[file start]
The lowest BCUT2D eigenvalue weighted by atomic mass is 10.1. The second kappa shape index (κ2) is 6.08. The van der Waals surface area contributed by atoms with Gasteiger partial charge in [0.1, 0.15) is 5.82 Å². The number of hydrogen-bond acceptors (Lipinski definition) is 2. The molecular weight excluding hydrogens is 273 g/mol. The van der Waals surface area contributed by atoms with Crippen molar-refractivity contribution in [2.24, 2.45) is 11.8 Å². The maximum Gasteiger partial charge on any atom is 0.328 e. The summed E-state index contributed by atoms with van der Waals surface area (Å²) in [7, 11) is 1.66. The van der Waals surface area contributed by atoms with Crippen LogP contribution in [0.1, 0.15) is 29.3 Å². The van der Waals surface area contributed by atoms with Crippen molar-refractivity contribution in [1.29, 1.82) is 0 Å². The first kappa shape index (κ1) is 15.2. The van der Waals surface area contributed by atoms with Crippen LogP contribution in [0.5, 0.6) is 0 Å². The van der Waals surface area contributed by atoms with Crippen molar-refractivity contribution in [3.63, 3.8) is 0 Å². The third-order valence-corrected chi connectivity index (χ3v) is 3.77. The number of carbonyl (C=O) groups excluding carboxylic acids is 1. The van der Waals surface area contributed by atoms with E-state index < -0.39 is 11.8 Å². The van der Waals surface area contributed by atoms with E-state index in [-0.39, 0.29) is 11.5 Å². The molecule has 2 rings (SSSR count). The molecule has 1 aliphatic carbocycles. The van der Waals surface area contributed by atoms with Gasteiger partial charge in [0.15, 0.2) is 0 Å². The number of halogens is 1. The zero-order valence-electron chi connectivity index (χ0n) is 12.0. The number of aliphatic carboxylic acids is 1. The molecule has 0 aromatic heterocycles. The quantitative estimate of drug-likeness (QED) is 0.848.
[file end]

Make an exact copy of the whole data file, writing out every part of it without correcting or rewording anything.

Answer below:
The lowest BCUT2D eigenvalue weighted by atomic mass is 10.1. The second kappa shape index (κ2) is 6.08. The van der Waals surface area contributed by atoms with Gasteiger partial charge in [0.1, 0.15) is 5.82 Å². The number of hydrogen-bond acceptors (Lipinski definition) is 2. The molecular weight excluding hydrogens is 273 g/mol. The van der Waals surface area contributed by atoms with Crippen molar-refractivity contribution in [2.24, 2.45) is 11.8 Å². The maximum Gasteiger partial charge on any atom is 0.328 e. The summed E-state index contributed by atoms with van der Waals surface area (Å²) in [7, 11) is 1.66. The van der Waals surface area contributed by atoms with Crippen LogP contribution in [0.1, 0.15) is 29.3 Å². The van der Waals surface area contributed by atoms with Crippen molar-refractivity contribution in [1.29, 1.82) is 0 Å². The first kappa shape index (κ1) is 15.2. The van der Waals surface area contributed by atoms with Crippen LogP contribution in [0.5, 0.6) is 0 Å². The van der Waals surface area contributed by atoms with Crippen molar-refractivity contribution in [3.63, 3.8) is 0 Å². The third-order valence-corrected chi connectivity index (χ3v) is 3.77. The number of carbonyl (C=O) groups excluding carboxylic acids is 1. The van der Waals surface area contributed by atoms with E-state index < -0.39 is 11.8 Å². The van der Waals surface area contributed by atoms with E-state index in [-0.39, 0.29) is 11.5 Å². The molecule has 2 rings (SSSR count). The molecule has 1 aliphatic carbocycles. The van der Waals surface area contributed by atoms with Gasteiger partial charge in [0.15, 0.2) is 0 Å². The number of halogens is 1. The zero-order valence-electron chi connectivity index (χ0n) is 12.0. The number of aliphatic carboxylic acids is 1. The molecule has 0 aromatic heterocycles. The quantitative estimate of drug-likeness (QED) is 0.848.